It's the first observation of a Jupiter-like planet actively forming a moon.
For the first time, astronomers have caught a glimpse of a distant gas giant planet in process of forming new moons.
The planet, located 370 light-years away in the PDS 70 star system, is currently creating new moons out of a ring of dust and gas trapped in orbit around it — the same mechanism through which Jupiter is thought to have formed its moons, according to research published last week in The Astrophysical Journal Letters. Seeing the process happen in real-time could help scientists understand how our own solar system came to be.
Most circumplanetary disks, as those dusty rings are formally known, disappear within 10 million years, per a Rice University press release on the finding. That means that our chances to study those that probably formed our solar system's gas giants and their moons are long gone.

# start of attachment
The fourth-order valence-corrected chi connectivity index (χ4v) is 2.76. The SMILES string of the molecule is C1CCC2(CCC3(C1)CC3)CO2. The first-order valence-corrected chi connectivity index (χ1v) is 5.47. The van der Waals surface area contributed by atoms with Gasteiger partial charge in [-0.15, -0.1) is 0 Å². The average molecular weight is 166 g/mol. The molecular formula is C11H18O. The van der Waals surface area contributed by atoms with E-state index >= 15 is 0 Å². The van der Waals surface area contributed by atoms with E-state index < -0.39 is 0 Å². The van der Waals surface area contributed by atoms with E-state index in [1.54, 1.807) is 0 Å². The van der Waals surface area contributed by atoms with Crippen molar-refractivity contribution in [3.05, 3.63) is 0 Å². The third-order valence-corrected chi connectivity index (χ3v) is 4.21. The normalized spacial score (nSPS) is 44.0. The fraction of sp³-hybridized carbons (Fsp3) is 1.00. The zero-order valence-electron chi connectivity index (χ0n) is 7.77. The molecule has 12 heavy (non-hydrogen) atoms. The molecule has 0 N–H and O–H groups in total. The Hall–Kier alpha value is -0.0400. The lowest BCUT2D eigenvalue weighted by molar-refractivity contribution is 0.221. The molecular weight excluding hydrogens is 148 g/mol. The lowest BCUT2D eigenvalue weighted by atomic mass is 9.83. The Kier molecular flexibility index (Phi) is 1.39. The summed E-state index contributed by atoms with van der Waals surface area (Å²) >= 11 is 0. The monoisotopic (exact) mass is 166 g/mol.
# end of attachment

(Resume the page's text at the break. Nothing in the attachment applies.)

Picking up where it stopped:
But Rice University astronomers using the ALMA telescope in Chile are making up for lost time by analyzing the newly forming planets and their infant moons.
"There's much that we don't understand about how planets form," Rice astronomer Andrea Isella said in the press release, "and we now finally have the instruments to make direct observations and begin answering questions about how our solar system formed and how other planets might form."
READ MORE: Moon-forming disk discovered around distant planet [Rice University via Phys.org]
More on gas giant planets: Jupiter's Great Red Spot Is Dying